For a film about a god, Kaliya Mardan begins in a surprisingly offhanded manner. Mandakini, who the title card introduces as Dadasaheb Phalke’s ‘gifted daughter’, is shown in her everyday dress, reading what seems like the script of the film. She, then, dissolves into the image of a young Krishna, all costumed up, but still not in character — addressing the audience, mock responding to an invisible spectator applause, making faces. ‘Study in facial expressions by a little girl of seven’ says the next inter title, following which Mandakini performs some of the Navarasas that will come handy in the film — wonder, anger, happiness. She is freeing up in front of the camera, behind which is her father.
It was 1919, and this was Phalke’s “way of demystifying the cinematic medium, which the uninitiated might otherwise have taken for magic” – film historian BD Garga puts it in his book Silent Cinema in India: A Pictorial Journey. The scene is also characteristic of the rest of the film. The 47-minute-feature is a mythological, the telling of a familiar chapter from one of our epics, but it has some of that ‘home movie’ casualness of the prologue. Men play women, a girl plays a boy. There is a freeness to the whole enterprise. In one of the scenes, where the boys acting as Krishna’s playmates are supposed to be sad, one of them is caught on camera laughing. It’s a mistake. But no one’s trying too hard, and everyone seems to be having fun.
Kaliya Mardan, one of Phalke’s early feature films, is one of the handful of Indian silents that has been possible to be saved in its entirety (only about 1% of our silent films have survived). In 2013 – on the occasion of 100 years of Indian cinema – the National Film Archive of India had released the film as a part of a 3 in 1 DVD set. It’s available on YouTube. I saw it at a well-attended, open-to-public screening organised by Films Division, India last week. It’s the film’s the centenary year. Among the audience was present Phalke’s grandson, Chandraskehar Pusalkar, and other members of the extended family. There was live music, led by Sunil Kant Gupta, FD’s in-house Director of Music. An appropriately Hindustani classical outfit given the theme of the film, with the addition of keyboards, which generated atonal, suspenseful music during key dramatic moments in the film.
It’s impossible to see the movie the way it was meant to speak to the audience at the time of its release. Krishna comes off as an entitled, violent child, who harasses women of all ages. The socio-political context, too, has changed. The religious symbolism, especially that of Krishna’s image as the protector of cows, was intended to invoke Swadeshi sentiments among viewers against the Colonial oppression. But it assumes a completely different meaning in the current era of right wing populism.
What’s interesting is that in Krishna, even as he is shown as a child, you see the foundation laid for the traditional Indian film hero. The avatar. The extraordinary being who lives among the ordinary, he serenades gopikas, and defeats the demon snake Kaliya.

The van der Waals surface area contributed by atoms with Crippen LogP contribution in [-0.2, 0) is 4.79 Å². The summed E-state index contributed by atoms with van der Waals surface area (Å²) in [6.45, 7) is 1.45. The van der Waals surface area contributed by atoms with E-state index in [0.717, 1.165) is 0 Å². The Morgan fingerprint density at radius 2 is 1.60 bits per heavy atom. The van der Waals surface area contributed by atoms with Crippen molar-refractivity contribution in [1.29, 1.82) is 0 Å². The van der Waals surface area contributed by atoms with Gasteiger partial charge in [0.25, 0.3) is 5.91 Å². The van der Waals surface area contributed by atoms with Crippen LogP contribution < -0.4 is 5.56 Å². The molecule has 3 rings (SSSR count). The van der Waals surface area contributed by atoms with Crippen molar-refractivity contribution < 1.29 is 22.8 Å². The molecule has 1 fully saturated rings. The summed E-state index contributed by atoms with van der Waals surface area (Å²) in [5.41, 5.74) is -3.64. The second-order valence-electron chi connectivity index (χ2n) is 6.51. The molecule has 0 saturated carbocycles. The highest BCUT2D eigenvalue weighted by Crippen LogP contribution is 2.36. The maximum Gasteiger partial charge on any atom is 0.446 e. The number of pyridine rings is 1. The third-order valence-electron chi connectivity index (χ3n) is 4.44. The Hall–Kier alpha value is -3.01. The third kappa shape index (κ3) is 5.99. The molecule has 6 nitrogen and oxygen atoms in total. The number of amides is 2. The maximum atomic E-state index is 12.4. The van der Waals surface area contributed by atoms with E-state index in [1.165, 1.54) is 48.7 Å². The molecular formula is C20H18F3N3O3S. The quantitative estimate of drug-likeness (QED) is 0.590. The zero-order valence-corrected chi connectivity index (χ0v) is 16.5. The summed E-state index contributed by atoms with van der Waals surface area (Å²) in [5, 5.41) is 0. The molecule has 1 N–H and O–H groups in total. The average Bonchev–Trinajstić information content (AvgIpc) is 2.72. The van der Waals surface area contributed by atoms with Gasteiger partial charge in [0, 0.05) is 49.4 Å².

You also see in Krishna, the mischief maker, a sort of indigenous answer to Charlie Chaplin and Harold Lloyd. Kaliya Mardan is a prequel to Shri Krishna Janma (1918), and it showcases a series of gags performed by Krishna and his friends. He steals butter from the kitchen of a woman, and makes her look guilty in front of her mother-in-law (how very Indian!). There is an elaborate sequence where he breaks into a merchant’s house climbing down a rope through the ceiling, and finding the merchant and his wife sleeping, ties his beard to her hair in complicated knots. These visual stunts don’t have the smarts of a Chaplin or a Lloyd, but there is something inventive about reimagining Lord Krishna as a silent movie comedian.
There is an elaborate sequence where he breaks into a merchant’s house climbing down a rope through the ceiling, and finding the merchant and his wife sleeping, ties his beard to her hair in complicated knots. These visual stunts don’t have the smarts of a Chaplin or a Lloyd, but there is something inventive about reimagining Lord Krishna as a silent movie comedian.
Kaliya Mardan ran successfully for 10 weeks, and Phalke’s daughter, who had earlier appeared in Lanka Dahan (1917) and Shri Krishna Janma, got a taste of early movie stardom, still in its infancy in India. Pusalkar, who spoke at the screening, said his aunt was “so famous for the role” that “she would be taken to Majestic cinema and made to stand on top, where people would gather, clap, touch her feet, give her chocolates.”
Pusalkar shared a few stories that say how Phalke’s roles as Mandakini’s father and her director often overlapped. The 7-year-old girl was hesitant to jump from a tree branch for a scene, until Phalke, in Marathi, told her, ‘Your father’s fate lies in your hands.’ When a member of the audience asked Pusalkar about Mandakini’s later life, he answered saying that she wasn’t encouraged to continue a career in the movies. These were times when the stigma attached to cinema was still strong, and even Phalke imposed restrictions on her daughter. As Mandakini said in an interview, he allowed her to be applied make up only by maternal uncle, and didn’t her mixing with the boys on the sets of the film. “He was conservative that way,” said Pusalkar.
Pusalkar donated the script of Rangbhoomi — the 7-hour-play Phalke wrote and directed when he was in Benaras, on a break from chitrapat (Marathi for cinema) — to the National Museum of Indian Cinema. He made an appeal to the Government of India to grant his grandfather a posthumous Bharat Ratna. “People know his name because of the Dadasaheb Phalke Award, but they don’t know much about him,” he said.